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Converting the Windows Script Host Write Method


Windows PowerShell


Definition: Sends a string to an output stream.

Write


The Write method enables you to output data to the console window without appending a carriage return-linefeed (newline) character to the end of that output. What does that mean? Well, suppose you call the Write method and write the following to the screen:


ABC


Now suppose you call the Write method a second time, this time writing DEF to the screen. What’s your console window going to look like? You got it:


ABCDEF


Because there’s no carriage return-linefeed the new data is simply tacked onto the end of whatever else is on the current line.

And yes, that is kind of nice, isn’t it?

In Windows PowerShell you can accomplish this same feat by using the Write-Host cmdlet and the –noNewLine parameter. For example:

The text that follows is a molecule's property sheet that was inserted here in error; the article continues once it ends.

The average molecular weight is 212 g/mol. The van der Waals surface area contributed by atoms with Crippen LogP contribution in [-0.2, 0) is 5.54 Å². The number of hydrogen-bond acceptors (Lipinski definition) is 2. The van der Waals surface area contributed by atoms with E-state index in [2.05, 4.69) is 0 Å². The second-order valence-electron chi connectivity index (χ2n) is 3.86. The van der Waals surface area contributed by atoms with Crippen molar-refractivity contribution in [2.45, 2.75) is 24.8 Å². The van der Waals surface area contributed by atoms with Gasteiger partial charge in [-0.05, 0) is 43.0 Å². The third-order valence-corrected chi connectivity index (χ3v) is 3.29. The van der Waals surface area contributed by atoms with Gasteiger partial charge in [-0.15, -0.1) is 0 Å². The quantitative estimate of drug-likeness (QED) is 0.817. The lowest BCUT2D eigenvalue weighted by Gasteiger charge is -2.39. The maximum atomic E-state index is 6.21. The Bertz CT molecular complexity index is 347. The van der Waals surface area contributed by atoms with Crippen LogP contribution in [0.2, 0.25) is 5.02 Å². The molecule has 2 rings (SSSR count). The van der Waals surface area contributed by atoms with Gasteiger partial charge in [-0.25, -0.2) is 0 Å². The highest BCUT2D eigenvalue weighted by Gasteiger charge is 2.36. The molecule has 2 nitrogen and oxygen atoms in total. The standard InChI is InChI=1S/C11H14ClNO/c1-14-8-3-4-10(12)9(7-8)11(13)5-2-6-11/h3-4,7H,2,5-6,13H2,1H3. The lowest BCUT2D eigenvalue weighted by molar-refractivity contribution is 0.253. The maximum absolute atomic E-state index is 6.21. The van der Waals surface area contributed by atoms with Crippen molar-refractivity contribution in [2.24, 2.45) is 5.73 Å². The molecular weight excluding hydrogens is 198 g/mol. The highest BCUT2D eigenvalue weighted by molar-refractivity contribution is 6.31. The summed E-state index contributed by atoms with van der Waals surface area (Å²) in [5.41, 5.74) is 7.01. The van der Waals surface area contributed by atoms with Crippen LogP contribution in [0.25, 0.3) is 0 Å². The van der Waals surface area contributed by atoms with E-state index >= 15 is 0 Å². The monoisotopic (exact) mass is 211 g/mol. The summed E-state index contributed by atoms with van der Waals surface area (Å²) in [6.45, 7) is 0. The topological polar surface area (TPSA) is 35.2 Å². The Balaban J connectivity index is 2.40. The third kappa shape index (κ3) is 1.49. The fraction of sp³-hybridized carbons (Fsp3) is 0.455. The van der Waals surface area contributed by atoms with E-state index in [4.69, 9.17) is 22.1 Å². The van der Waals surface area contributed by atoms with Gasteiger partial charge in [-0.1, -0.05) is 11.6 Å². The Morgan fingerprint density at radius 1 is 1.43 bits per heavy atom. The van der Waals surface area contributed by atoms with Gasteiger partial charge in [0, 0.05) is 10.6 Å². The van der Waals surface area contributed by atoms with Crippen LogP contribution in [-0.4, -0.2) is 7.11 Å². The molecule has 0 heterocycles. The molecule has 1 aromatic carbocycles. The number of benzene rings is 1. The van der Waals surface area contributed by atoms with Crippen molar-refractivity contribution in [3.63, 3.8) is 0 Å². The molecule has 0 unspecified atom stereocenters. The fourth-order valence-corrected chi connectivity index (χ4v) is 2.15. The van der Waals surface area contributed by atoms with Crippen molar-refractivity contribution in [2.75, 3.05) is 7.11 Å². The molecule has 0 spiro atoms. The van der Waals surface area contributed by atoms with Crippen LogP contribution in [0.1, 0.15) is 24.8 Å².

Write-Host "ABC" -noNewLine


Not very impressed? Then try the following script, which calls Write-Host several times, including four instances when the –noNewLine parameter is used:


Write-Host "ABCDEFG" -noNewLine
Write-Host "HIJKLMNO" -noNewLine
Write-Host "PQRSTUV" -noNewLine
Write-Host "WXYZ" -noNewLine
Write-Host


When you run the preceding script you should see the following appear on screen:


ABCDEFGHIJKLMNOPQRSTUVWXYZ


Here’s another example, one that uses the “escape character” `b (Backspace). Give it a try and see what happens:


Write-Host "5" -noNewLine
Start-Sleep 1
Write-Host "`b4" -noNewLine
Start-Sleep 1
Write-Host "`b3" -noNewLine
Start-Sleep 1
Write-Host "`b2" -noNewLine
Start-Sleep 1
Write-Host "`b1" -noNewLine
Start-Sleep 1
Write-Host



See conversions of other Windows Script Host methods and properties.
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